“For the record,” Iyengar said, “they were just as embarrassed.”
That was the start of her research career, and of her understanding of choice.
“I was able to take advantage of choices, because people kept reminding me of my limitations.”
She set out the basic thought process around the choices people make: “I know what I want, so I choose it, find it and then I’m happy.”
But are people likely to find happiness with more choices?
In one study, young men were shown photos of two attractive women, a blonde and a brunette, and asked which one was more attractive. An hour later they were shown the woman they had chosen and were asked why they picked her photo.
But the researchers showed them the opposite of the woman they had picked — and most of the test subjects didn’t notice. “Seventy percent didn’t notice the sleight of hand, and when they were asked about their choice they said something like, ‘I like blondes.’”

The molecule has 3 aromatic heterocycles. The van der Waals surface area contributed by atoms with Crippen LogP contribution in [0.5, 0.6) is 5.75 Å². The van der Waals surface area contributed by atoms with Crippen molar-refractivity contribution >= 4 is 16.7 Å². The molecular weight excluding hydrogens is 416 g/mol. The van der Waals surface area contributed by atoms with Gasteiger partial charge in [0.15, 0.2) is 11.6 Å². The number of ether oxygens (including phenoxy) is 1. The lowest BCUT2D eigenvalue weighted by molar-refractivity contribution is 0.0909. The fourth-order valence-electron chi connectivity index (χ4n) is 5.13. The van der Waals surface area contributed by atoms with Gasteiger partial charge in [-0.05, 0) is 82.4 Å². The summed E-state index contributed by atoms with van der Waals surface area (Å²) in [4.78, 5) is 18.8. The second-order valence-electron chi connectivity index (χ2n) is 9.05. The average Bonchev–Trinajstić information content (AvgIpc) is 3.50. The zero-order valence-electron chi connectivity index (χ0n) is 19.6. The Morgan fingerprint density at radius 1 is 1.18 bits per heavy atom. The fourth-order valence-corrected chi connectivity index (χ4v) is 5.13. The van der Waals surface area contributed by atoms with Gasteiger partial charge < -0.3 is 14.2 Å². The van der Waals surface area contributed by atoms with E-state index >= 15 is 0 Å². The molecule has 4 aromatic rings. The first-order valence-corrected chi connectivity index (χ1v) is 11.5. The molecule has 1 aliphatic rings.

Another survey asked recent college graduates looking for work about what was important in the job they sought. The study began in May and ran through September, and the results varied widely from start to finish.
“It turned out the people who deluded themselves were the happiest,” said Iyengar. “It’s like grandmother’s old saying: Happy people want what they get.”
I am what I choose
Iyengar said Americans tend to associate choice with freedom, and are keenly aware that what they choose sends a message to others about their identity. “So it’s not just what do I want, but who am I?”
Sometimes the process gets confusing and produces some odd results.
Iyengar said that when the first iPhones came out, she went and stood in a very long line for hours to get one for her husband, who wanted the black version.
There were only two options: white and black. After hours of waiting, Iyengar made it to the front of the line, and had just given the order to the sales clerk when her husband appeared — and asked for the white iPhone instead.
Because he had read on the Internet that everybody was getting the black version.